Tuesday, December 15, 2009
Racism in the Workplace
Amanda (fictional name), an African-American female, works for an advertising firm. Many of the employees feel her rise in the company was due to Affirmative Action or for simply being black. At a planning meeting Amanda offers an idea about how the firm might work at customer relations. Other members of the committee listen but quickly move on with other ideas. A few minutes later a white member of the committee offers the same idea that Jenny offered earlier, as if it were his own original idea. The idea is applauded and added to the firm’s strategies.
Racism is entrenched in institutions, even church institutions, often going without notice. At a recent meeting of an antiracism team working with a church institution I heard a number of personal stories of racism within Christian institutions from people of color that occurred without any acknowledgement by the white workers involved. It caused me to want to reflect on the need to educate employees in institutions about racism in the workplace.
I am aware of the promotion of diversity and multicultural training in the workplace. Multicultural training has its limits in addressing the dynamics of institutional racism. A focus on multiculturalism in the workplace tends to focus tolerance of diversity, respect for racial and ethnic differences, and creating harmonious relationships, but does not address the key issues of racism as a systemic abuse of power and the underlying white privileges within institutions.
Today racism is more subtle and cloaked than in the days of Jim Crow, but it is still alive and well nonetheless. And the workplace is a significant arena for racism to operate “openly undercover.” By this I mean, that racism is not blatant and is often indirect and excused as “unintentional,” “a misunderstanding in communication,” or “people of color being too racially sensitivity.”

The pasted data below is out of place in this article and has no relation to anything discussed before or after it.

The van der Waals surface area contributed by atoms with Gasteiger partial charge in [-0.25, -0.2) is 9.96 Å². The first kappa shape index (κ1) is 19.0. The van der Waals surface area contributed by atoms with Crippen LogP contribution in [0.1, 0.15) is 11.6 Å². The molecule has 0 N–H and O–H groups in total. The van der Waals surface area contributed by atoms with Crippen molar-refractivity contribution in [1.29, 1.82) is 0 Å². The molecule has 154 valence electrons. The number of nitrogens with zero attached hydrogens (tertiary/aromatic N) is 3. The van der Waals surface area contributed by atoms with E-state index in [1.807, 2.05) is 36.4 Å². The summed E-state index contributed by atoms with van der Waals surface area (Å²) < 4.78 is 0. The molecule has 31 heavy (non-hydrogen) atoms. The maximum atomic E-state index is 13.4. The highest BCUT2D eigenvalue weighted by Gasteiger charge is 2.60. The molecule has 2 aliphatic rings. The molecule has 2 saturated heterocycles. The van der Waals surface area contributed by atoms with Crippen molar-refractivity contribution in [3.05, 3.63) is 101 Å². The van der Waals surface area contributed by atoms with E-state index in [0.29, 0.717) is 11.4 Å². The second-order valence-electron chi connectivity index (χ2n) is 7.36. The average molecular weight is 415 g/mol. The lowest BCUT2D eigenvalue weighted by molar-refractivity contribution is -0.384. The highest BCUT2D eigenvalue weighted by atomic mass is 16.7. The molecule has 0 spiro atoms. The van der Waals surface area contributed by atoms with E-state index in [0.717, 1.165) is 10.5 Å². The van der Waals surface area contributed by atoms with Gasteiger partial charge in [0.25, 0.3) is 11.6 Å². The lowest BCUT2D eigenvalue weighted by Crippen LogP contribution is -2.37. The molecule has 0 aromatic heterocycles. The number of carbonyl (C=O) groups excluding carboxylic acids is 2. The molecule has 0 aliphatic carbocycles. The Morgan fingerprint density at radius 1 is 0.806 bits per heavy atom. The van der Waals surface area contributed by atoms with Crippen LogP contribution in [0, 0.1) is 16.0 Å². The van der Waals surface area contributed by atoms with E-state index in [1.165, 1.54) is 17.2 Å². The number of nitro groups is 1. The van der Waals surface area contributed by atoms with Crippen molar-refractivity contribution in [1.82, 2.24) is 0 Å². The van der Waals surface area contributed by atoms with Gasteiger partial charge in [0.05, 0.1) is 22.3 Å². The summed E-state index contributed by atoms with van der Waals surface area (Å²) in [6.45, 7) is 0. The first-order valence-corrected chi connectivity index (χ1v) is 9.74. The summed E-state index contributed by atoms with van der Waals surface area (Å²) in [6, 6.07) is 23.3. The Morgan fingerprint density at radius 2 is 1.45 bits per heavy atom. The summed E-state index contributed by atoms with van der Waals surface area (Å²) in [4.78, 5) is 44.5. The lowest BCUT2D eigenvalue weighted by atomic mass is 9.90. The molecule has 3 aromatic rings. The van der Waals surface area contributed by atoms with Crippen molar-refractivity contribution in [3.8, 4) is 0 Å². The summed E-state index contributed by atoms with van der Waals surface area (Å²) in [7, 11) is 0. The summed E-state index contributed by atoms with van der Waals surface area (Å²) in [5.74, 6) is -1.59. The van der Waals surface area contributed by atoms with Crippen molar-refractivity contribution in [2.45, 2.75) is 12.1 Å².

Some questions might be helpful as a beginning place for reflecting on racism in the workplace:
1. Are job openings posted and advertised in places where people of color have access?
2. What is the racial composition within the institution and its departments?
3. Have a disproportionate number of people of color been laid off or resigned?
4. Are dismissals performed by the same criteria and process for whites and people of color?
Orientation and Training
1. Is antiracism training a part of the orientation of new staff?
2. Are current staff members required to take antiracism training as a necessary job skill?
3. Is there ongoing training and conversation about the dynamics of racism in the workplace?
Institutional culture and interpersonal relations
1. Does the office culture create expectations for people of color to fit into white, European ways of relating (e.g., “Around here we do not openly express our emotions or confront someone personally when it comes to differences of opinion).
2. Do white people take the initiative to bring to light racist comments, viewpoints, or actions?
3. Is there a fear that a negative evaluation of the incompetence of a person of color will be viewed as racist?
4. Do white employees expect people of color to represent or be the spokesperson for their race?
5. Is race openly and non-defensively discussed in the workplace?
6. Are racial grievances taken seriously?
Planning and Decisionmaking
1. Are people of color found in positions of decision making and power?
2. Are people of color in places of power and position actually allowed to use their power and position in planning and decisionmaking?
3. Are the skills and opinions of people of color valued as highly as those of whites?
This is simply a beginning list of reflection questions on racism in the workplace. The workplace takes up a significant proportion of our lives. More work needs to be done in training staff and employees of companies, corporations, and institutions on creating an environment of antiracism within the workplace.
Joseph Brandt, Dismantling Racism: The Continuing Challenge to White America. Augsburg, 1991.
Paul Kivel, Uprooting Racism: How White People Can Work for Racial Justice. New Society Publishers, 1996.
Lena Williams, It’s the Little Things: The Everyday Interactions that Get Under the Skin of Blacks and Whites. Harcourt, Inc., 2000.
New Demographic blog site, www.raceintheworkplace.com